As our country slowly returns to normal, Americans continue to add pets to their household. And as the status of pets continues to shift from that of animals to that of family members, the demand has increased for modern and advanced veterinary diagnostics and care.
In some cases, however, pet parents are turning to a modality that has been used to treat a myriad of conditions for thousands of years – acupuncture.
When our old dachshund, Grendel, started showing clinical signs of back and neck pain common to his breed, our treatment options were limited. She suffered from congenital liver disease and was in the early stages of kidney failure. These conditions can be exacerbated by long-term use of veterinary NSAIDs that are often prescribed to treat chronic orthopedic pain.
Faced with limited options, we called in a colleague who specializes in veterinary acupuncture.
In the field of traditional Chinese medicine, disease is the result of an imbalance of the life force called Qi (pronounced “chee”) that passes through the body of humans and animals. It is believed that Qi flows through the channels or meridians of the body.
These meridians, along with the energy flows that accompany them, are accessed through acupuncture points on the body. By inserting tiny needles into said points, practitioners can restore the right flow of energy throughout the body and thus naturally stimulate the healing process.
While the terminology is often criticized for its New Age-y or obscure sound, acupuncture points are actually located where nerves, muscles, and connective tissue can be stimulated. This stimulation increases blood flow, while activating the immune system and triggering the release of the body’s natural pain relievers.
When discussing acupuncture with animal parents, the first question is usually whether or not it is painful for the animal.
Granted, I wasn’t looking forward to seeing Grendel’s first treatment. A drama queen at heart, she turned every nail cut and ear cleaning into a shattering tantrum of screaming and screaming. To my amazement, she screamed once when the practitioner touched her for the first time. She did not respond when the first needle was inserted. Neither the second. Nor the third. By the time the last needle was placed, she was dozing peacefully in her bed.
As her treatments progressed, her mobility improved. She was more active and alert, and even initiated play sessions with our other dog – which she hadn’t done for several years. When her kidney disease became more problematic, the practitioner changed her treatment plan to focus on the meridians that govern kidney function and appetite. We have been truly fortunate to have him in our lives for seventeen years.
In the state of Florida, only licensed veterinarians can perform acupuncture on pets. Since knowledge and experience of acupuncture is not required to graduate from veterinary school, it is important to find a veterinarian who has the additional training and certification to perform acupuncture on animals. of company.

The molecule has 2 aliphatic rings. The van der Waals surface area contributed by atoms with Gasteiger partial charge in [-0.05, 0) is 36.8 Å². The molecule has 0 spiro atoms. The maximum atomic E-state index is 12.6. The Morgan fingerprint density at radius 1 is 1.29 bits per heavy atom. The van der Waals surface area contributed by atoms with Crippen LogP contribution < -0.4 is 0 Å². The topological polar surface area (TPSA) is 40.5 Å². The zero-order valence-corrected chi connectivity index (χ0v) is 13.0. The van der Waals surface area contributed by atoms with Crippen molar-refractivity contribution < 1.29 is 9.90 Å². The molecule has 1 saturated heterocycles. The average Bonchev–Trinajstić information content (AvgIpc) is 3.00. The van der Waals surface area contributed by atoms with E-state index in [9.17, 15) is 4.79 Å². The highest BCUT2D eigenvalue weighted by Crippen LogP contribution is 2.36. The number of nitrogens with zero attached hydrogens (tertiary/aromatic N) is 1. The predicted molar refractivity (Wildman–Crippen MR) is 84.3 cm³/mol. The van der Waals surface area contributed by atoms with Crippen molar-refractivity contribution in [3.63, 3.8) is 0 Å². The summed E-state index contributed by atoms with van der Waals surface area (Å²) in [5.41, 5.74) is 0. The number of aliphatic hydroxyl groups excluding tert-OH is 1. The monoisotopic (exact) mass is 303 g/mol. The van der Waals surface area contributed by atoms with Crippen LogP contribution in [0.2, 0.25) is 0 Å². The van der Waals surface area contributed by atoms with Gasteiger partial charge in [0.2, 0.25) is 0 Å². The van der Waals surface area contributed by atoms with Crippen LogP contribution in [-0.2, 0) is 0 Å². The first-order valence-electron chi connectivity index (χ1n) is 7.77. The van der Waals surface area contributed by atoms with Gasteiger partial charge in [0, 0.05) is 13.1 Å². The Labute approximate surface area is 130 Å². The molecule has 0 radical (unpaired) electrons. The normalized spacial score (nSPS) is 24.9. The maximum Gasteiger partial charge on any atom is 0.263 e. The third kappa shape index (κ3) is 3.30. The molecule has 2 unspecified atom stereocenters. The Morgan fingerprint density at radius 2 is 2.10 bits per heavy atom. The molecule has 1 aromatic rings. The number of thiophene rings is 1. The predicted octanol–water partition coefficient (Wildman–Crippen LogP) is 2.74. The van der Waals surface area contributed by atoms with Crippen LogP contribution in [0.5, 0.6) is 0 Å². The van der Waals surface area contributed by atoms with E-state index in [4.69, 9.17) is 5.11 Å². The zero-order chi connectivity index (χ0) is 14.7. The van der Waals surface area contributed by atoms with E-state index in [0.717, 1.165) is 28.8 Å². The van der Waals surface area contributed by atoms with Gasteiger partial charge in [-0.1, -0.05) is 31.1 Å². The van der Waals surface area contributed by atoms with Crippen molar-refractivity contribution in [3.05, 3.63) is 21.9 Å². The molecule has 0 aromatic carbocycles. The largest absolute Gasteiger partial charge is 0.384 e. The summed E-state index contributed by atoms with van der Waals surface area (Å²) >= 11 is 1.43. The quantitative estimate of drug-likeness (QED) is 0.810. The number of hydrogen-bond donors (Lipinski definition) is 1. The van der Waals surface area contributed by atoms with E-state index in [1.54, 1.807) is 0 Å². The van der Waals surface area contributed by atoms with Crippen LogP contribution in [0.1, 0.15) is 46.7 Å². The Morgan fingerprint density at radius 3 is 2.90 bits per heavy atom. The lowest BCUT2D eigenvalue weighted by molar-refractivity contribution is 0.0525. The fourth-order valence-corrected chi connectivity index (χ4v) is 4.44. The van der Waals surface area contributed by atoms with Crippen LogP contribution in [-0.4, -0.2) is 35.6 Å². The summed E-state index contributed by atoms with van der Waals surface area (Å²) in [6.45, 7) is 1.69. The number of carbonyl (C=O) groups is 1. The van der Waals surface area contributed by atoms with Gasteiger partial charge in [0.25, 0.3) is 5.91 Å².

Once you’ve found a licensed veterinarian who is comfortable with acupuncture, the next step is to schedule an initial exam to determine if your pet is a suitable candidate for acupuncture.
It is quite possible that this first session does not involve any sting, because the practitioner collects as much information as possible about the ailments, the environment and the personality of your animal. This way, he or she can formulate a treatment plan that not only meets specific needs, but also complements any treatments your pet may already be undergoing.
Acupuncture sessions generally last around 30 minutes, but the duration may vary depending on the needs of the animal. The practitioner may also add pressure, heat, or mild electrical stimulation to further enhance the effects of the treatment. The number and frequency of treatments will depend on the animal’s response.
Grendel was initially treated twice a week, before gradually moving to monthly sessions.
Veterinary acupuncture can be used to treat a wide variety of conditions including, but not limited to arthritis, neurological pain, paralysis, soft tissue damage, anxiety, kidney disease. , inappetence and gastrointestinal disturbances. The risks are minimal and side effects are rare.
Acupuncture is generally referred to as complementary alternative medicine, which means it can be incorporated into existing treatment plans with your pet’s regular veterinarian. Perhaps more importantly, it can provide a quality of life for pets who may have limited options due to advanced age or illness.
While I was blessed beyond words to have had Grendel in my life for seventeen years, it was important for me to know that she was free from discomfort and pain. Regular acupuncture sessions played a vital role in ensuring that all of her years were good years. Like all pet parents, that was all I really wanted for her. Acupuncture helped achieve this – and made me a believer.
Dr Kupkee is the leading practitioner of Sabal Chase Animal Clinic.